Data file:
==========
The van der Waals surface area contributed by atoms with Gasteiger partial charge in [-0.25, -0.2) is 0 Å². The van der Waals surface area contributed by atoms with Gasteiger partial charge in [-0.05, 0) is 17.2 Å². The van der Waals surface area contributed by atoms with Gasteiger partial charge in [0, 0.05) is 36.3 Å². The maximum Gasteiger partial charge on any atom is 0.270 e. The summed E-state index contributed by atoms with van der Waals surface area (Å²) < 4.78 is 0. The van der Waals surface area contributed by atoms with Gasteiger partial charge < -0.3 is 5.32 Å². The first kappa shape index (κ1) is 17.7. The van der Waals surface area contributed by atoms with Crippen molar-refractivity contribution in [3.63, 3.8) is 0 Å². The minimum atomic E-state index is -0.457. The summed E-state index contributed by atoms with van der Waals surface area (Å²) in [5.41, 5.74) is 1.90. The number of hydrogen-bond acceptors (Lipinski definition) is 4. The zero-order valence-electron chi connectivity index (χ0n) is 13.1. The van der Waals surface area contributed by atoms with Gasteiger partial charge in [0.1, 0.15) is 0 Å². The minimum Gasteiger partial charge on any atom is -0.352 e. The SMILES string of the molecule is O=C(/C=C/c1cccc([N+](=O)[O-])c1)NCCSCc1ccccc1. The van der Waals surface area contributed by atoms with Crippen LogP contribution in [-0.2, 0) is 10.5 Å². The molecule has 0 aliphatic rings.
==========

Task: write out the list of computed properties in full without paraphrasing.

The van der Waals surface area contributed by atoms with Gasteiger partial charge in [-0.25, -0.2) is 0 Å². The van der Waals surface area contributed by atoms with Gasteiger partial charge in [-0.05, 0) is 17.2 Å². The van der Waals surface area contributed by atoms with Gasteiger partial charge in [0, 0.05) is 36.3 Å². The maximum Gasteiger partial charge on any atom is 0.270 e. The summed E-state index contributed by atoms with van der Waals surface area (Å²) < 4.78 is 0. The van der Waals surface area contributed by atoms with Gasteiger partial charge < -0.3 is 5.32 Å². The first kappa shape index (κ1) is 17.7. The van der Waals surface area contributed by atoms with Crippen molar-refractivity contribution in [3.63, 3.8) is 0 Å². The minimum atomic E-state index is -0.457. The summed E-state index contributed by atoms with van der Waals surface area (Å²) in [5.41, 5.74) is 1.90. The number of hydrogen-bond acceptors (Lipinski definition) is 4. The zero-order valence-electron chi connectivity index (χ0n) is 13.1. The van der Waals surface area contributed by atoms with Gasteiger partial charge in [0.1, 0.15) is 0 Å². The minimum Gasteiger partial charge on any atom is -0.352 e. The SMILES string of the molecule is O=C(/C=C/c1cccc([N+](=O)[O-])c1)NCCSCc1ccccc1. The van der Waals surface area contributed by atoms with Crippen LogP contribution in [-0.2, 0) is 10.5 Å². The molecule has 0 aliphatic rings.